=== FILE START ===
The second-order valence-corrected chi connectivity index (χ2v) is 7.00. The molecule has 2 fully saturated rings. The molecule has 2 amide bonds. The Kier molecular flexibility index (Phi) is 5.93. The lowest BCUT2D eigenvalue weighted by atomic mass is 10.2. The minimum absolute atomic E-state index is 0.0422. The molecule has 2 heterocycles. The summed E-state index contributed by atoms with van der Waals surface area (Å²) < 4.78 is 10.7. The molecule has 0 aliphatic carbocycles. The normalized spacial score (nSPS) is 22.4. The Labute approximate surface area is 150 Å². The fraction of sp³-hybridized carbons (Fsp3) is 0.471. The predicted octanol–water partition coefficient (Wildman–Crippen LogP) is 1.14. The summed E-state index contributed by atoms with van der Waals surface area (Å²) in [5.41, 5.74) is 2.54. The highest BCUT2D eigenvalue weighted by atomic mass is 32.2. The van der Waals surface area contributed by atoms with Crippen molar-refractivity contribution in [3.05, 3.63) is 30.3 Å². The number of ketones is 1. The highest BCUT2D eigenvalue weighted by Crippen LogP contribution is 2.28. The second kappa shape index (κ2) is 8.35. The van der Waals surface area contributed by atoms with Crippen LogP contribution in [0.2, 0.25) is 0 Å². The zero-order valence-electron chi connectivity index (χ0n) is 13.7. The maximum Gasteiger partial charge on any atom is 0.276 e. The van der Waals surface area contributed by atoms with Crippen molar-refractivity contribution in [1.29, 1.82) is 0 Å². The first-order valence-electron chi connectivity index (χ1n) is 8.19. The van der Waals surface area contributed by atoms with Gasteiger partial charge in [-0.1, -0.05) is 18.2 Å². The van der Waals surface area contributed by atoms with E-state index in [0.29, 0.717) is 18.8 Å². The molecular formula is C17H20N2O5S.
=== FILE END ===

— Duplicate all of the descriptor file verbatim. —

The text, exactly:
The second-order valence-corrected chi connectivity index (χ2v) is 7.00. The molecule has 2 fully saturated rings. The molecule has 2 amide bonds. The Kier molecular flexibility index (Phi) is 5.93. The lowest BCUT2D eigenvalue weighted by atomic mass is 10.2. The minimum absolute atomic E-state index is 0.0422. The molecule has 2 heterocycles. The summed E-state index contributed by atoms with van der Waals surface area (Å²) < 4.78 is 10.7. The molecule has 0 aliphatic carbocycles. The normalized spacial score (nSPS) is 22.4. The Labute approximate surface area is 150 Å². The fraction of sp³-hybridized carbons (Fsp3) is 0.471. The predicted octanol–water partition coefficient (Wildman–Crippen LogP) is 1.14. The summed E-state index contributed by atoms with van der Waals surface area (Å²) in [5.41, 5.74) is 2.54. The highest BCUT2D eigenvalue weighted by atomic mass is 32.2. The van der Waals surface area contributed by atoms with Crippen molar-refractivity contribution in [3.05, 3.63) is 30.3 Å². The number of ketones is 1. The highest BCUT2D eigenvalue weighted by Crippen LogP contribution is 2.28. The second kappa shape index (κ2) is 8.35. The van der Waals surface area contributed by atoms with Crippen LogP contribution in [0.2, 0.25) is 0 Å². The zero-order valence-electron chi connectivity index (χ0n) is 13.7. The maximum Gasteiger partial charge on any atom is 0.276 e. The van der Waals surface area contributed by atoms with Crippen molar-refractivity contribution in [1.29, 1.82) is 0 Å². The first-order valence-electron chi connectivity index (χ1n) is 8.19. The van der Waals surface area contributed by atoms with Gasteiger partial charge in [-0.1, -0.05) is 18.2 Å². The van der Waals surface area contributed by atoms with E-state index in [0.29, 0.717) is 18.8 Å². The molecular formula is C17H20N2O5S.